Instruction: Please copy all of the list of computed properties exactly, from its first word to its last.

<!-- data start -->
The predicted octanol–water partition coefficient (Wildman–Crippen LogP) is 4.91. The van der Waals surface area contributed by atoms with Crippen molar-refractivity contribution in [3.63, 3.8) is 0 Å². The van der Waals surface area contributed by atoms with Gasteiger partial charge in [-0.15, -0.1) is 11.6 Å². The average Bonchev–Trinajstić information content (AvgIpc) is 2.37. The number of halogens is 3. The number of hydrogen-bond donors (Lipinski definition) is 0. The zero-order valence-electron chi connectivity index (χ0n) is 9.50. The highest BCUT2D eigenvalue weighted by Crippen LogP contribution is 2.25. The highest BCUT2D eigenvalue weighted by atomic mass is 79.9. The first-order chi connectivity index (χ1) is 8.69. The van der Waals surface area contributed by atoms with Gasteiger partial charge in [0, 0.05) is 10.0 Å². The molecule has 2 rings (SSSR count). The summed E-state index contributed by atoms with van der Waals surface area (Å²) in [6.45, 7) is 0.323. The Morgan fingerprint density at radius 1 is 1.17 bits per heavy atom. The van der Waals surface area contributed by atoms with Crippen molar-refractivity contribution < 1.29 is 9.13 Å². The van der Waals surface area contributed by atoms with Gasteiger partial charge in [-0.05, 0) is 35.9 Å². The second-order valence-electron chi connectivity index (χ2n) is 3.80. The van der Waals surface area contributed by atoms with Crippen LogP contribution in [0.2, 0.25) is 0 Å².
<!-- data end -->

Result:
The predicted octanol–water partition coefficient (Wildman–Crippen LogP) is 4.91. The van der Waals surface area contributed by atoms with Crippen molar-refractivity contribution in [3.63, 3.8) is 0 Å². The van der Waals surface area contributed by atoms with Gasteiger partial charge in [-0.15, -0.1) is 11.6 Å². The average Bonchev–Trinajstić information content (AvgIpc) is 2.37. The number of halogens is 3. The number of hydrogen-bond donors (Lipinski definition) is 0. The zero-order valence-electron chi connectivity index (χ0n) is 9.50. The highest BCUT2D eigenvalue weighted by Crippen LogP contribution is 2.25. The highest BCUT2D eigenvalue weighted by atomic mass is 79.9. The first-order chi connectivity index (χ1) is 8.69. The van der Waals surface area contributed by atoms with Gasteiger partial charge in [0, 0.05) is 10.0 Å². The molecule has 2 rings (SSSR count). The summed E-state index contributed by atoms with van der Waals surface area (Å²) in [6.45, 7) is 0.323. The Morgan fingerprint density at radius 1 is 1.17 bits per heavy atom. The van der Waals surface area contributed by atoms with Crippen molar-refractivity contribution < 1.29 is 9.13 Å². The van der Waals surface area contributed by atoms with Gasteiger partial charge in [-0.05, 0) is 35.9 Å². The second-order valence-electron chi connectivity index (χ2n) is 3.80. The van der Waals surface area contributed by atoms with Crippen LogP contribution in [0.2, 0.25) is 0 Å².